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To be an independent woman in Iran, even in the less theocratic days of the 1950s, was more of a feat than even Beyoncé could imagine. Now Iran has hijabs and socially enforced modesty; under the Shahs women had slightly more say, but there was also the implicit expectation of marriage and submission. Shirin Neshat‘s Women Without Men looks at the intersecting lives of several different women who strayed from convention in one way or another. Neshat’s carefully stylized cinematography gives the story a surreal quality, hitting on the magical realism of the well-known book (at least in Iran) that the movie’s based on; there are several moments where it becomes difficult to distinguish dream from reality.
The individual stories—-leaving prostitution, leaving a spouse, forgoing marriage—-are pitted against a backdrop of civil unrest. It’s 1953, and the imperialist Shah is staging a coup at America’s behest. The film focuses more directly on the politics than the book does, but the violent government raids and clashes with protesters mainly act as a powerful exterior metaphor for the smaller, personal struggles faced by the women. They are looking for a space, or a “new way,” as the film puts it, in which they can simply exist without restriction.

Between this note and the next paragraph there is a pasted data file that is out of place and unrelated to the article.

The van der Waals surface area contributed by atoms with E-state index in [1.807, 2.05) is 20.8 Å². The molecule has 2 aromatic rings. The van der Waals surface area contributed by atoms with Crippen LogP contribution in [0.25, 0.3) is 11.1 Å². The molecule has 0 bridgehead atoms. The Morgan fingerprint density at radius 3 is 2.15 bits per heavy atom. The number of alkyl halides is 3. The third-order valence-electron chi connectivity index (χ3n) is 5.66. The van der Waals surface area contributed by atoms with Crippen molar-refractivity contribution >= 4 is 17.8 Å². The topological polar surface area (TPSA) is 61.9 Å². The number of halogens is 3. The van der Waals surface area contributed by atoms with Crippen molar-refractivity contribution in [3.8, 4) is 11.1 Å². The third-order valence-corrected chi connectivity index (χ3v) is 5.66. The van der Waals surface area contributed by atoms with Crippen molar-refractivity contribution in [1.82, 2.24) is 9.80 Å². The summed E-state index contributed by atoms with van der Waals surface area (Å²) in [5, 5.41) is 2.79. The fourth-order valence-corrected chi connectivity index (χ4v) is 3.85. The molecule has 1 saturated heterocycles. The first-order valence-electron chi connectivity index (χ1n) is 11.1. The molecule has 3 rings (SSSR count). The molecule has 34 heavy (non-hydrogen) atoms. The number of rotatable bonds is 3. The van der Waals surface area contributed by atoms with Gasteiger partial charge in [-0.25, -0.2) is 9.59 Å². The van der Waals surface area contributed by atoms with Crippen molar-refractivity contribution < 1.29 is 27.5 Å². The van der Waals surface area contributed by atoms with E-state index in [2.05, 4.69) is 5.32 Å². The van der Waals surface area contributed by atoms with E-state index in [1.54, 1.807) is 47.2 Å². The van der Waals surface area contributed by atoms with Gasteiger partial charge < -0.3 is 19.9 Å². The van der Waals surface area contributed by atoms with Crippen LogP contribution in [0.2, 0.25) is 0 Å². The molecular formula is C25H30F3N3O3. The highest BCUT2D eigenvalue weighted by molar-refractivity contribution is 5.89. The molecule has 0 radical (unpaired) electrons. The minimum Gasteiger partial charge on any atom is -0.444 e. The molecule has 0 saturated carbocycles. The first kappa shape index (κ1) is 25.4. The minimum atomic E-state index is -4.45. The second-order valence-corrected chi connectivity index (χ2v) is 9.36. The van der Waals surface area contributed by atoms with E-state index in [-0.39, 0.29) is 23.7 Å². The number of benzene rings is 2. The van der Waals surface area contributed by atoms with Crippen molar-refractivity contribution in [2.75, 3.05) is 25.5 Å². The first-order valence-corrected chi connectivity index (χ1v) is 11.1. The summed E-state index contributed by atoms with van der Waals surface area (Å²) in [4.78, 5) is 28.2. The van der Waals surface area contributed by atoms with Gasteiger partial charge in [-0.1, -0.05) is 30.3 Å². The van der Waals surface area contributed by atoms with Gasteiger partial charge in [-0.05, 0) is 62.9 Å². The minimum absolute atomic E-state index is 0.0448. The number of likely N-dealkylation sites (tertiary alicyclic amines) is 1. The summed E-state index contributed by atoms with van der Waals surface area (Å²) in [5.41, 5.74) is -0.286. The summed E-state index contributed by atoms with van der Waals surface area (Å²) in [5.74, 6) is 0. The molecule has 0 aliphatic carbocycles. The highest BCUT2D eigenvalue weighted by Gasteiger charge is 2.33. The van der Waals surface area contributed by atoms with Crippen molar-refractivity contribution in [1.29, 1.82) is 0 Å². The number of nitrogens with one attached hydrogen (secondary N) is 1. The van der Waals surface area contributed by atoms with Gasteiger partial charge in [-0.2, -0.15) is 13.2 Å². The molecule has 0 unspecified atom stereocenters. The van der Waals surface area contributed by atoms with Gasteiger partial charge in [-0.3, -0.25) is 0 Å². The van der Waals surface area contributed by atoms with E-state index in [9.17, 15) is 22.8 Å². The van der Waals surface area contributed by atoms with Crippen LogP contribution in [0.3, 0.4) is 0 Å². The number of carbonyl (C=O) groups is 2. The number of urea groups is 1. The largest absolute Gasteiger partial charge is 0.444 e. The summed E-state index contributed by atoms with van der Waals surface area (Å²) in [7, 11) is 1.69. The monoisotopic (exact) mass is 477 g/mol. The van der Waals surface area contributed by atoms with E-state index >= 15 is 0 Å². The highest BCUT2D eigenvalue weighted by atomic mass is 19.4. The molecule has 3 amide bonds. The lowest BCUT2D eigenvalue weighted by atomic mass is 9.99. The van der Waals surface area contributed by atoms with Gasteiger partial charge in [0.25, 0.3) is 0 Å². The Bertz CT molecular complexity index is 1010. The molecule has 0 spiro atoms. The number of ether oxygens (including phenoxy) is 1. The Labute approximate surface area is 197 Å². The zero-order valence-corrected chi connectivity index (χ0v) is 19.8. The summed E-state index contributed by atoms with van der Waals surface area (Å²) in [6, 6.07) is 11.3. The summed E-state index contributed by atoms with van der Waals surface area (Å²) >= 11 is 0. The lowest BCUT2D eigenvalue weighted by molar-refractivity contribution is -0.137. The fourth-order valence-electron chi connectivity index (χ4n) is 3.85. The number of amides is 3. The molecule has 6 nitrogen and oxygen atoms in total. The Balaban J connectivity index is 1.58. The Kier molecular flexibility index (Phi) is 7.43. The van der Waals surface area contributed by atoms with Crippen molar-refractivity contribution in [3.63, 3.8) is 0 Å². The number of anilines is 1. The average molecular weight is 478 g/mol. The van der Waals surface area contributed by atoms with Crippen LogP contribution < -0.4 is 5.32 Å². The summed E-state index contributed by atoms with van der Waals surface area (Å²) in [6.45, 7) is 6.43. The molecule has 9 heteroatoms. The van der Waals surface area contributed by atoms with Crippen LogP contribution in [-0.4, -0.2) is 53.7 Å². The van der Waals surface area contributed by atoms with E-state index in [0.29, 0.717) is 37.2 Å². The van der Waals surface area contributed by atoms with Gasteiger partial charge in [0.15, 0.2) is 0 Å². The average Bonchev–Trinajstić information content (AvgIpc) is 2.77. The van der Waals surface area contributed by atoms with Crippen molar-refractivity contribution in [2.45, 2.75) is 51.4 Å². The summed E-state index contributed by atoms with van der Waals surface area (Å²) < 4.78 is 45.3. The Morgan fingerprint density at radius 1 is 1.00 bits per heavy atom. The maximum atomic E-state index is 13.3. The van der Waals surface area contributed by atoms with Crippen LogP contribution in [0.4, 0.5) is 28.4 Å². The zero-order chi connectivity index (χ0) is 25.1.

The acting is generally excellent, understated, and moving; all four women make grander statements without words than with them. Underscoring the recurring themes of rebirth and new life, an incredible orchard plays a key role in the film. Neshat uses the natural world as a feminine symbol of serenity, saturating the colorful flora to contrast the monochromatic streets of Tehran. The orchard provides an alternative to the harsh political strife wreaking havoc on the rest of the country, and it becomes a sort of home for the exiled. Without ever becoming pedantic, Women Without Men explores what it is to be a woman and offers a visually compelling look at 20th century Iran.
Women Without Men is currently screening at Bethesda Row Cinema.